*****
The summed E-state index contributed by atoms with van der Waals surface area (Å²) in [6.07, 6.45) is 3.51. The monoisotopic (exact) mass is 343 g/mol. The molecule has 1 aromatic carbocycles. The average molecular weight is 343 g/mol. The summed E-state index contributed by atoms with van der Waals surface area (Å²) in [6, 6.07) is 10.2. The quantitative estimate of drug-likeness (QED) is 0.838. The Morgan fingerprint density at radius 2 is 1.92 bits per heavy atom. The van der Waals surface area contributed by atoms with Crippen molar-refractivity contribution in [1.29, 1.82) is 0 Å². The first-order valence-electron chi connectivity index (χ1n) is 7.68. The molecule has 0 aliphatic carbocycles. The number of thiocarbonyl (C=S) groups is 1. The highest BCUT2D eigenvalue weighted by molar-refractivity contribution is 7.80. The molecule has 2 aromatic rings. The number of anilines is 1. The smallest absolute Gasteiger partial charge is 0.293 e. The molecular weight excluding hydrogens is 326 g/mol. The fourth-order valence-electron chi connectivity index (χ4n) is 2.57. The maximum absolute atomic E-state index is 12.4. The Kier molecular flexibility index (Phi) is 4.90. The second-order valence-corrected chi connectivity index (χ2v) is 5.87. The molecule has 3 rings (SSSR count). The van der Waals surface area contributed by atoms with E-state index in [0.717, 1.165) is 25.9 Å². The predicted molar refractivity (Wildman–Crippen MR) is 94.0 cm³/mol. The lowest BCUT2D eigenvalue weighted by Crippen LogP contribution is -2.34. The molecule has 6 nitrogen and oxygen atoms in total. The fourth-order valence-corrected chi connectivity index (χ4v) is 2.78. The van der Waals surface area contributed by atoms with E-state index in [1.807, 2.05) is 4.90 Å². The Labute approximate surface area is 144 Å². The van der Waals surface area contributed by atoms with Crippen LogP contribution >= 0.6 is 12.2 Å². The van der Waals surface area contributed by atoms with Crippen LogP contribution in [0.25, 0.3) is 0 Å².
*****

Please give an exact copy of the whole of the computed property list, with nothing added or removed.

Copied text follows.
The summed E-state index contributed by atoms with van der Waals surface area (Å²) in [6.07, 6.45) is 3.51. The monoisotopic (exact) mass is 343 g/mol. The molecule has 1 aromatic carbocycles. The average molecular weight is 343 g/mol. The summed E-state index contributed by atoms with van der Waals surface area (Å²) in [6, 6.07) is 10.2. The quantitative estimate of drug-likeness (QED) is 0.838. The Morgan fingerprint density at radius 2 is 1.92 bits per heavy atom. The van der Waals surface area contributed by atoms with Crippen molar-refractivity contribution in [1.29, 1.82) is 0 Å². The first-order valence-electron chi connectivity index (χ1n) is 7.68. The molecule has 0 aliphatic carbocycles. The number of thiocarbonyl (C=S) groups is 1. The highest BCUT2D eigenvalue weighted by molar-refractivity contribution is 7.80. The molecule has 2 aromatic rings. The number of anilines is 1. The smallest absolute Gasteiger partial charge is 0.293 e. The molecular weight excluding hydrogens is 326 g/mol. The fourth-order valence-electron chi connectivity index (χ4n) is 2.57. The maximum absolute atomic E-state index is 12.4. The Kier molecular flexibility index (Phi) is 4.90. The second-order valence-corrected chi connectivity index (χ2v) is 5.87. The molecule has 3 rings (SSSR count). The van der Waals surface area contributed by atoms with E-state index in [0.717, 1.165) is 25.9 Å². The predicted molar refractivity (Wildman–Crippen MR) is 94.0 cm³/mol. The lowest BCUT2D eigenvalue weighted by Crippen LogP contribution is -2.34. The molecule has 6 nitrogen and oxygen atoms in total. The fourth-order valence-corrected chi connectivity index (χ4v) is 2.78. The van der Waals surface area contributed by atoms with E-state index in [1.807, 2.05) is 4.90 Å². The Labute approximate surface area is 144 Å². The van der Waals surface area contributed by atoms with Crippen LogP contribution >= 0.6 is 12.2 Å². The van der Waals surface area contributed by atoms with Crippen LogP contribution in [0.25, 0.3) is 0 Å².